Though Mario has been voiced by a few different actors throughout the years, he was voiced by a man named Peter Cullen in 1983, who was also the voice of Optimus Prime in the original “Transformers” series that came out in the ‘80s and the live-action movie version that was released in 2007.
One Game Contains A Hidden World
In the Super Mario Bros. game, there’s an unexpected glitch that you might be surprised to hear about.
The game refers to it as “World 36,” but it’s also been referred to as “Minus World” and “World -1.” The secret world can be found at the end of the game’s World 1-2, right next to the pipe that would allow you to exit the level.
To get there, all you have to do is stand on top of the pipe, break the two bricks that are directly above you, then turn around and somehow try to jump into the pipe backwards, preferably ducking while you jump.
You probably won’t get it on the first try but, most likely after many frustrating attempts, you’ll hopefully be able to make it in. Once you’re there, there are also a series of pipes that can take you back to some of the other worlds in the game.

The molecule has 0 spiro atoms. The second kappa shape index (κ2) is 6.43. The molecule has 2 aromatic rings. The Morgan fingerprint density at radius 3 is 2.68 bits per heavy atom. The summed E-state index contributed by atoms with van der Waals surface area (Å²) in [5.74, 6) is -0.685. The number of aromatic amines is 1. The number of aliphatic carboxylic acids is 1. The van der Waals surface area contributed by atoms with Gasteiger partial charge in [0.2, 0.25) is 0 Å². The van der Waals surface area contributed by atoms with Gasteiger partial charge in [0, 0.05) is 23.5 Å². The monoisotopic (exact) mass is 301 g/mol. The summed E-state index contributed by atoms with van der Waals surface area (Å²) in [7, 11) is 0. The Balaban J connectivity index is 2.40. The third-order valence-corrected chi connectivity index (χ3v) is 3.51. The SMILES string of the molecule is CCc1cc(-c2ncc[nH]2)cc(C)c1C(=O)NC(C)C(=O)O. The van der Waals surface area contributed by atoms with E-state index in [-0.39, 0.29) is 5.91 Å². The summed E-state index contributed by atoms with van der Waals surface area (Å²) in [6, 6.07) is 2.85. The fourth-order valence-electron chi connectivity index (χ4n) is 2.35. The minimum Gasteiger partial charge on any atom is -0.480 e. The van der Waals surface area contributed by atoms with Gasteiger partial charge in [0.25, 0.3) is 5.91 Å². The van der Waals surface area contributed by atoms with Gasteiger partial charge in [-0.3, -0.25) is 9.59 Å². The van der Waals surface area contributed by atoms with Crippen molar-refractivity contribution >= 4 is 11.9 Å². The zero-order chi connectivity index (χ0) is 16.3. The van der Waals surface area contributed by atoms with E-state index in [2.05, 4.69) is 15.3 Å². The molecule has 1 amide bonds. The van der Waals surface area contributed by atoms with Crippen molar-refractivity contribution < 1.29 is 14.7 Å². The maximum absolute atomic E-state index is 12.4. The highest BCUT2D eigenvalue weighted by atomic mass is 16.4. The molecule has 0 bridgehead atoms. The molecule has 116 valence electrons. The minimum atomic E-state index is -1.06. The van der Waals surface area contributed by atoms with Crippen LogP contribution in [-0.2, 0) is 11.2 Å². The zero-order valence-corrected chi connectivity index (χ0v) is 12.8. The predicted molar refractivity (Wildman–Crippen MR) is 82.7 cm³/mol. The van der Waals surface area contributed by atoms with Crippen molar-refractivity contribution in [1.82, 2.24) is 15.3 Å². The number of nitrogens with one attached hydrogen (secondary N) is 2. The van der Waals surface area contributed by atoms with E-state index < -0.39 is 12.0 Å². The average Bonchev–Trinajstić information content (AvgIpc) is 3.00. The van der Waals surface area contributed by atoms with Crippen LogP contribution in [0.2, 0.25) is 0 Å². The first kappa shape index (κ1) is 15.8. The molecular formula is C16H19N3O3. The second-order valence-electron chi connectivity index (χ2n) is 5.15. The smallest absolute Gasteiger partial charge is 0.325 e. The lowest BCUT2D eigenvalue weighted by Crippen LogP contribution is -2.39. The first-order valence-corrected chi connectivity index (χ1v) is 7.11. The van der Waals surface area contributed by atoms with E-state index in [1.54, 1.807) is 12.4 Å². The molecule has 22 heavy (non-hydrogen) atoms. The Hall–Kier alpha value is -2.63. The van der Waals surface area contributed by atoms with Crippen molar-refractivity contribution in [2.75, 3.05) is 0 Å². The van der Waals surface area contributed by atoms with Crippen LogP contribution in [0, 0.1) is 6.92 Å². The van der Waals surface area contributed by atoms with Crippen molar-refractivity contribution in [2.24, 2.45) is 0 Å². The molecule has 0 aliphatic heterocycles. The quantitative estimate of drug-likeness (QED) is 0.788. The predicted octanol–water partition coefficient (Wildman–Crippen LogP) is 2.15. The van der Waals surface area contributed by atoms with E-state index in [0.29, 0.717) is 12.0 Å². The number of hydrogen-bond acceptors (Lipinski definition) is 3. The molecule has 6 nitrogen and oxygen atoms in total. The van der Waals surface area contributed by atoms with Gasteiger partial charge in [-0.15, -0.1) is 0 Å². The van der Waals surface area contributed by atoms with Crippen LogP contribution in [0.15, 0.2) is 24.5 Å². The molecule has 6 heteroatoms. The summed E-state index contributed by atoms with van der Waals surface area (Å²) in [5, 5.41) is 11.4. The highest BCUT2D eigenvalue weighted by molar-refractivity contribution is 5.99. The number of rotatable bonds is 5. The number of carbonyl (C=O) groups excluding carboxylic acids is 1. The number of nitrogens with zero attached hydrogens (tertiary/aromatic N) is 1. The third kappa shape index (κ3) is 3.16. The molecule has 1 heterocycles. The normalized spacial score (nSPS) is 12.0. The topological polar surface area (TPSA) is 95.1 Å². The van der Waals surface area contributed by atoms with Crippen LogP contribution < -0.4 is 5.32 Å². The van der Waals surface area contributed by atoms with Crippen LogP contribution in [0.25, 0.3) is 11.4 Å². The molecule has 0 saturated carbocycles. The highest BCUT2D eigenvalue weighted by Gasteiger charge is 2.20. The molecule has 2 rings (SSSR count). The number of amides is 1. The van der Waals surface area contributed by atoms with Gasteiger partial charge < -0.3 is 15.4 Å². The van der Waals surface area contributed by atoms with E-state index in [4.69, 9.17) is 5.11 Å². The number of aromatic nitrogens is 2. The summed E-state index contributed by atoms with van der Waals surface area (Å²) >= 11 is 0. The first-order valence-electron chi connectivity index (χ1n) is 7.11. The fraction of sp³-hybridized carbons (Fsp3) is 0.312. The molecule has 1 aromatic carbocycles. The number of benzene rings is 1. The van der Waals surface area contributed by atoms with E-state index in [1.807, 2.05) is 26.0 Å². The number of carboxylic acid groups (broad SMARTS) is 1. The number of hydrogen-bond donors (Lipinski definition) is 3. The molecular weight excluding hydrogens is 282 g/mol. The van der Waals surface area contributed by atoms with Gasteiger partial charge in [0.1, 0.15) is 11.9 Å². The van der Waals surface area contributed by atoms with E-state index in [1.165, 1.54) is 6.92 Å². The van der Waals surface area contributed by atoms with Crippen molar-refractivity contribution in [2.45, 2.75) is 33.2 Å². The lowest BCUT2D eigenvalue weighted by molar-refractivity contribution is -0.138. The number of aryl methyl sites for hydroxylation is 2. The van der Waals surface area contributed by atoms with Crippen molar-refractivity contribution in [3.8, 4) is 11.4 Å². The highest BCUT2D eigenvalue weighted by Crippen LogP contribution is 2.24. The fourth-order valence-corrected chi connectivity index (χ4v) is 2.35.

Those Brick Blocks?
There’s nothing like smashing a few blocks in the Mushroom Kingdom to find a spare coin or two—well, maybe not after you hear this. In the Super Mario Bros. game, those blocks are actually innocent citizens of the kingdom who were transformed into bricks via a curse.
This isn’t even some weird fan conspiracy theory, either—it’s actually written in the game’s manual! It’s probably best not to think about how many of those blocks you make Mario smash during your quests to rescue the princess…
Mario Almost Wasn’t In Donkey Kong
That’s right—originally, Mario’s role in the game was supposed to go to Popeye. Not only that, but the game itself was actually supposed to be a Popeye game. That means Princess Peach would’ve been Olive Oyl, and Donkey Kong would’ve been Bluto.